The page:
Hate speeches made, crosses desecrated: Goa on alert to keep fanaticism at bay
Crosses have been desecrated, hate speeches made. Fanaticism is trying to break in. There is apprehension. But Goans are determined to defeat attempts to polarise the state
It was a Saturday morning in July. Agnelo Fernandes, a retired seaman and resident of Goa’s Curchorem village was dressed to go out, but decided to call a staff member of the local church before doing so, to check with him the schedule for a Mass to celebrate the local MLA’s birthday. The committee member told him about desecrations at the church cemetery. Fernandes rushed to the cemetery – one of his daughters is buried there. “When I reached, I found bones lying near the entrance. Some crosses had been broken and niches damaged. I made my way to my daughter’s grave and the niche we had made in her memory. The granite stone covering the niche was broken. Still it didn’t strike me. Then I saw the satin bag on which I had written her name, her date of birth and the date of her death, before putting her bones in it to preserve her memory, lying on the ground. It was then that I realised that the bones lying near the entrance were my daughter’s,” he says, with barely concealed pain.
Last month Goa was jolted by a spate of desecration of crosses, causing grief and alarm to Catholics inthe state. There were also reports of a temple being vandalised. “The method of destruction was the same everywhere – the base of the cross was broken by hitting it with some heavy implement. More than 40 structures were damaged,” says Father Savio Fernandes, executive secretary of the Council for Social Justice and Peace, which has been engaged in fact-finding studies into the desecrations. In some places the headstones on the graves and niches – where families preserve the mortal remains of a departed member – were broken. Goa Police has arrested Francis Pereira, a resident of Curchorem for the desecrations and claimed that he has confessed to the crime. But more desecrations were reported after Pereira’s arrest.
The mood in Goa is one of apprehension. The breaking of the crosses is being viewed as only a manifestation of the actual danger, the danger of an attempt being made to divide Goan society on the basis of religion, the danger of the shrill communal rhetoric being projected across the nation disturbing the peace also in Goa. . “With or without the incidents of desecrations, even if this incident had not taken place, there is a threat to the social harmony of Goa. Fanatical elements are getting emboldened and empowered,” says Prabhakar Timble, former president of the Goa Forward party. Timble resigned from the party when party MLAs decided to align with the BJP after the 2017 elections.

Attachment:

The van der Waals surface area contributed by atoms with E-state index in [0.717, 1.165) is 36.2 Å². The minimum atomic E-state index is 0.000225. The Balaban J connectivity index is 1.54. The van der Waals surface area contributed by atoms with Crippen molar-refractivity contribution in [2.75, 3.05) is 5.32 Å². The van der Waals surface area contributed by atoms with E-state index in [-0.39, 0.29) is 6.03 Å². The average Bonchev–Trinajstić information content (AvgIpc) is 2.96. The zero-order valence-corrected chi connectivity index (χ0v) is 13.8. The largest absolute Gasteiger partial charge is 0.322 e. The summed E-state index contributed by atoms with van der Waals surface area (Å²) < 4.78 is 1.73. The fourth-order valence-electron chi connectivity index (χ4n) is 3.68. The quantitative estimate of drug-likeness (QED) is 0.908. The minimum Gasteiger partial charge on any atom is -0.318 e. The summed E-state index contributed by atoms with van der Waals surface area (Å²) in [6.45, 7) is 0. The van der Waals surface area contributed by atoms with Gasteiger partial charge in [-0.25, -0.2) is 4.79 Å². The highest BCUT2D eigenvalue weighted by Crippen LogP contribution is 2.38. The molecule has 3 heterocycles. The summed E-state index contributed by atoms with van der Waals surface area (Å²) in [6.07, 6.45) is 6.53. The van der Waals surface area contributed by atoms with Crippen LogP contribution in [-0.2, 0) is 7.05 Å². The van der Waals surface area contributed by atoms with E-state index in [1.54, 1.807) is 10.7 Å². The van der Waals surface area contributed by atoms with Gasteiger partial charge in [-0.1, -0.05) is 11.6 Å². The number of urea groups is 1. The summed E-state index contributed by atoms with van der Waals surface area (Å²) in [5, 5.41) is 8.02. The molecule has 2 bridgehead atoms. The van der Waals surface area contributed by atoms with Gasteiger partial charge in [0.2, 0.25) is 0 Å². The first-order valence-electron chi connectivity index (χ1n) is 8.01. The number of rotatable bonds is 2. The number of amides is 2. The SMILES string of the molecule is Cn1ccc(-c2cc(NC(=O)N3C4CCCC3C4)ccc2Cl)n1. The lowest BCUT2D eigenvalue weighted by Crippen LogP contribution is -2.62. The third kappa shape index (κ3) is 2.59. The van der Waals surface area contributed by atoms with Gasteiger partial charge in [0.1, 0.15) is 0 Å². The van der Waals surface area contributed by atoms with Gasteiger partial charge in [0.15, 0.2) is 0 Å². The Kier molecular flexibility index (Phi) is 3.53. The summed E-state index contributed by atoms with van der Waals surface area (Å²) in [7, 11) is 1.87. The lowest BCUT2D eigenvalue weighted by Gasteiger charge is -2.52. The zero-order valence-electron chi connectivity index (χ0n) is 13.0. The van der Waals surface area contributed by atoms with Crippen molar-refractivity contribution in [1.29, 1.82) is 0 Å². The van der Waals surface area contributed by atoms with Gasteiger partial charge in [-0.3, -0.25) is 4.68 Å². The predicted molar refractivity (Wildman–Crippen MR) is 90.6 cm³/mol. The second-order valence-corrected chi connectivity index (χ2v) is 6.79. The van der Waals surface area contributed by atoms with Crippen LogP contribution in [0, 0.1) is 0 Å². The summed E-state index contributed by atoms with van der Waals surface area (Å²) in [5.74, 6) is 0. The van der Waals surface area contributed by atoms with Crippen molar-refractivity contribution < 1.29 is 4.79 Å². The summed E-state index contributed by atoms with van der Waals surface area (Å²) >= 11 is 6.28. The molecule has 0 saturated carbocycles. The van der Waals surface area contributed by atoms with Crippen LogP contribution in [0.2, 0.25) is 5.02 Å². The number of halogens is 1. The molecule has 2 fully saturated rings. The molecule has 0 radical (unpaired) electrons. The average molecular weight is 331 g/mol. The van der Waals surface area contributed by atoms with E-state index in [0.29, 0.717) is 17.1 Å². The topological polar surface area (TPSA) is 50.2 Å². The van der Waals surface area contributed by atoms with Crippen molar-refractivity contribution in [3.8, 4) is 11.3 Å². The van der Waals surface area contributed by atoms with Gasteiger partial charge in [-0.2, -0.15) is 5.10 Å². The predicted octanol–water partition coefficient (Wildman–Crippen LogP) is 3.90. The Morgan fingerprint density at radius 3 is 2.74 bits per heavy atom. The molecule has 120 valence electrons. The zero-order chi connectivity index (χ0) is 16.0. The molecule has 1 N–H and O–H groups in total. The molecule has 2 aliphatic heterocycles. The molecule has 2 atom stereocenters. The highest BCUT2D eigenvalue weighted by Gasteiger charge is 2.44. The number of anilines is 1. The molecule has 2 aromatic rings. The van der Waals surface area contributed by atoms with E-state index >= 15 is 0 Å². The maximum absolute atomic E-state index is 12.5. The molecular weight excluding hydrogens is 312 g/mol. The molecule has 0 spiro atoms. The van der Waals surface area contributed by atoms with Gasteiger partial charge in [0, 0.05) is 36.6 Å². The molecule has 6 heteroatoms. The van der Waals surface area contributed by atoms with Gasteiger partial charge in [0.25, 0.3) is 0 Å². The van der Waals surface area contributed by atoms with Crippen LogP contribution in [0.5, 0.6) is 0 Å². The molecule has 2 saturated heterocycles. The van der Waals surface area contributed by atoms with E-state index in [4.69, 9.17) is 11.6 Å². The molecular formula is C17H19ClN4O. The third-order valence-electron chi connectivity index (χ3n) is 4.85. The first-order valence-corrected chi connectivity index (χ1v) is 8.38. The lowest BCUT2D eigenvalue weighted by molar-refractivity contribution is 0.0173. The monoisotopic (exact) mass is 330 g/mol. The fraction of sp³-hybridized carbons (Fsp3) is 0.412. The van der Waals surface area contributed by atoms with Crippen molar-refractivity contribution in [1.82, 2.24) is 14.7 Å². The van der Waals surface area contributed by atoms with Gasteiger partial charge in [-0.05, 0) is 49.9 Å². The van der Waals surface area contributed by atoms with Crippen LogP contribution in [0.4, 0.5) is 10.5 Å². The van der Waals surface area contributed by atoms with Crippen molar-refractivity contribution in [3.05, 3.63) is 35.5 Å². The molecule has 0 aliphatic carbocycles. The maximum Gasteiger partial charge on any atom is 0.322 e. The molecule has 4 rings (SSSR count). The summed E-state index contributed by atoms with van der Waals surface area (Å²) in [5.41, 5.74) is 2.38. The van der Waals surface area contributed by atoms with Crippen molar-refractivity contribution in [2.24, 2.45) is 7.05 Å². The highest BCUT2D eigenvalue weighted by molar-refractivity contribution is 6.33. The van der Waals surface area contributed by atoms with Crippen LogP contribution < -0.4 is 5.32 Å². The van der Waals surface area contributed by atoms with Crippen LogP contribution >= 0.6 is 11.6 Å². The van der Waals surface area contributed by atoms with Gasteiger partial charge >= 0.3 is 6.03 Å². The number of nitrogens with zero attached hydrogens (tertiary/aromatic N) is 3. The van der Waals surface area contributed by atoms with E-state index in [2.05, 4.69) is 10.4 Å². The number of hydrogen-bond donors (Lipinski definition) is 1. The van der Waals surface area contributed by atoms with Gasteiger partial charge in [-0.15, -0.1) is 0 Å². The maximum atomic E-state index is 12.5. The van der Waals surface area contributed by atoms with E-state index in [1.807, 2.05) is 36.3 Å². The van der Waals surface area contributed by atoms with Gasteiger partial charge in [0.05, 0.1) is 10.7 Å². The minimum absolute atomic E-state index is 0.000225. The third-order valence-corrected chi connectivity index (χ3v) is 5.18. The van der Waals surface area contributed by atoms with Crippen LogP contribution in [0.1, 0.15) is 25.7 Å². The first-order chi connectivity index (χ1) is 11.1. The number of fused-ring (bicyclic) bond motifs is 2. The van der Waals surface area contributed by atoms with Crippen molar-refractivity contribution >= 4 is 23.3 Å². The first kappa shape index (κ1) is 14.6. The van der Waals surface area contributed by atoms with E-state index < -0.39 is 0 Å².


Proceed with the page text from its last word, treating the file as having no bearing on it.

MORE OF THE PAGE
Goa, says writer Brian Mendonca, means a “certain acceptance, a certain kind of flexibility to be able to look at life holistically and to be able to accommodate various cultures and views.” But now “I think the Hindutva people are desperately trying to find a toehold in Goa,” he says.
In June, Goans say, inflammatory speeches were made against minorities at the All India Hindu Convention organised by the Hindu Janajagruti Samiti, allied to the Goa-based Sanatan Sanstha. Sadhvi Saraswati had reportedly made a statement that she would request the central government to publicly hang people who eat beef as a mark of social status.
In Ponda, where the Sanstha has its ashram, locals say that they know little about the workings of the organisation. “Most of their members are from outside, not Goans,” says a shopkeeper near the ashram. Another asks, “Are you a cop? The police come often to the ashram. These people are involved in many anti-social activities.” Members of the organisation have been accused in the murders of rationalists outside the state. Sanatan members had also been accused in a 2009 bombing in Goa, but were acquitted.
A Disturbing Silence
“The state government should have taken note of the Sadhvi’s speech, it should have filed a police complaint against someone who makes such inflammatory comments to disturb the peace of Goa. But it did nothing,” rues Jovito Lopes, vice president of the Catholic Association of Goa. The national mood of terror and mob-lynchings fuelled by anti-cow slaughter and anti-minority sentiments adds to the mood of apprehension in the state. Goa has had a BJP government since 2012. Most Goans admit that the government has not made any anti-minority comments: “Due to the substantial numbers ( translated as votes) of minorities, it looks like the BJP has played its political cards well in Goa and successfully steered clear of national controversies created by its national leaders,” says A Freddie Fernandes, a political scientist. But he adds, “Since the BJP has been in power in the state in 2000 and now since 2012, attempts to divide the people and break the communal harmony have been visible.”